A Note Regarding MTS vs. COM+
As MTS cannot implement object pooling, the current performance limitations cannot be resolved without building an infrastructure similar to that which Microsoft has delivered with Windows 2000 and COM+ Services. The behavior of MTS is very similar to the characteristics of the JIT Activation with Connection Pooling test, though the results will not be identical.

Without investing a significant amount of resources in building a proprietary infrastructure with a limited life cycle, there is little hope of dramatically improving the scalability of MTS. Because this course of action is impractical, in my opinion MTS on Windows NT 4.0 is a dead end; the future is with COM+.

Comparing Additional Factors
The scalability and performance characteristics of the Sample Bank application are also impacted by differences in the programming language, hardware platform, and the back-end DBMS. This section discusses the response times resulting from changes in each of these three factors.

All tests were driven by the OPBank client, with 20 iterations at the indicated thread count and test type (fixed vs. random accounts). The timing results based on fixed accounts should be weighted more heavily when comparing behavior, as the use of random accounts introduces statistically significant variances. The total number of distributed transactions performed is 1,010 for every 50 threads (for a total of 10,100 at 500 threads).

Note: the random accounts setting more closely simulates a typical real-world environment, but my ultimate goal in testing was to determine the throughput potential when data access is highly serialized. By determining how the DBMS handles contention I can make a better estimate of the behavior that can be expected in large scale DNA applications.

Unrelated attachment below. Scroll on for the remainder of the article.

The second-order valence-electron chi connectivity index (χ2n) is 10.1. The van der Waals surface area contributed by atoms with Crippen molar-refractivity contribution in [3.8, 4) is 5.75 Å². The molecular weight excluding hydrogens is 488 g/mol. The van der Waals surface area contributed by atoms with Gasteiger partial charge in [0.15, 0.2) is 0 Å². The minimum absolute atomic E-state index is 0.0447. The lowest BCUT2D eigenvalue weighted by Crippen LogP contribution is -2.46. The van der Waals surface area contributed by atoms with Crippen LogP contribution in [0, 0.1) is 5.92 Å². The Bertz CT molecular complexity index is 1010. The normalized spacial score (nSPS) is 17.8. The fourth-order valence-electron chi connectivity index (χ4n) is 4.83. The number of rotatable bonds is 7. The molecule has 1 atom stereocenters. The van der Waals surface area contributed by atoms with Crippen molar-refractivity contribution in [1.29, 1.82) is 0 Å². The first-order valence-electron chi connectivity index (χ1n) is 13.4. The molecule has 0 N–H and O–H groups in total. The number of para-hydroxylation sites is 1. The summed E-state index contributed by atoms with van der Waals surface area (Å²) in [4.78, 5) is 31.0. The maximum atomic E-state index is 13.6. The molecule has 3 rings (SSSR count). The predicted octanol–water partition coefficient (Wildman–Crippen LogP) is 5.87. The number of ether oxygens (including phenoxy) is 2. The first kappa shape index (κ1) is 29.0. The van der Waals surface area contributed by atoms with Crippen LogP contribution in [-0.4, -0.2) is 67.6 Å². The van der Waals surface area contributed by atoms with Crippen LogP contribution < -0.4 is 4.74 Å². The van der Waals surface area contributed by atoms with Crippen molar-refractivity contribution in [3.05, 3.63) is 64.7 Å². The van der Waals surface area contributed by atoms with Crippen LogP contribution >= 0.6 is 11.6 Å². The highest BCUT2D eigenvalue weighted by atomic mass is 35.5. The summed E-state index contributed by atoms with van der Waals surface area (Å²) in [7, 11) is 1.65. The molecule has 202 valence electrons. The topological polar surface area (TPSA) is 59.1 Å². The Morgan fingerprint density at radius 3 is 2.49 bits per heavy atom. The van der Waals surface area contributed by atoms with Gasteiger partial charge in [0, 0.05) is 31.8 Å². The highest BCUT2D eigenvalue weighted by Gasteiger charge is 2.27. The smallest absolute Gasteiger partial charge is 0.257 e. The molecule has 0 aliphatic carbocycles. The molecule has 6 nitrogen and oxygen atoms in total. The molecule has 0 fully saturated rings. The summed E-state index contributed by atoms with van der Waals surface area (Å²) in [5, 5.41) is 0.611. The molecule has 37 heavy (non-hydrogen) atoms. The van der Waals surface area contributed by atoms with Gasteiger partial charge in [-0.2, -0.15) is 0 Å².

Impact of Language—VB, Delphi, and VC++
The test suite was implemented in the two programming languages that our shop uses most heavily (VB and VC++). In addition, Jamie and I had long been discussing the merits of Delphi in middle-tier development and this was an opportune time to put it to the test.

The choice for the data access technology used with each language was due to multiple factors. I selected the ODBC API as the first implementation because it is the technology used by Microsoft in both the recent TPC-C results and the Doculabs benchmark that was discussed at the Windows DNA 2000 Readiness Conference in Denver, CO in early March. The focus switched to ADO, not because we felt that it would provide either superior performance, but rather due to its ease of integration in DNA applications and wide acceptance among developers using VB / VBA.

The specific versions of the languages used are:

  • Visual Basic 6.0 Enterprise Edition, Service Pack 3
  • Visual C++ 6.0 Enterprise Edition, Service Pack 3
  • Delphi 5 Enterprise Edition, March 2000 Update

Thread Count

Fixed Accounts

Random Accounts

50

19.297

10.188

100

36.750

18.796

150

54.343

28.047

200

71.078

38.171

250

87.703

45.672

300

106.985

54.765

350

124.250

64.500

400

141.641

74.797

450

159.375

79.860

500

176.844

90.484

Table 2: VC++ w/ ODBC API (time in seconds)

Thread Count

Fixed Accounts

Random Accounts

50

19.797

12.625

100

38.469

23.938

150

56.016

31.812

200

75.781

43.563

250

92.610

56.078

300

119.172

64.906

350

138.516

77.688

400

171.187

88.907

450

---

---

500

---

---

Table 3: Delphi w/ ADO (time in seconds)

Thread Count

Fixed Accounts

Random Accounts

50

53.422

31.547

100

105.750

61.156

150

160.937

97.688

200

211.000

109.422

250

265.859

133.828

300

320.031

164.344

350

372.469

189.954

400

426.297

212.406

450

468.516

238.578

500

516.265

265.375

Table 4: VB w/ ADO (time in seconds)

Figure 1 - Language Comparison  (time in seconds)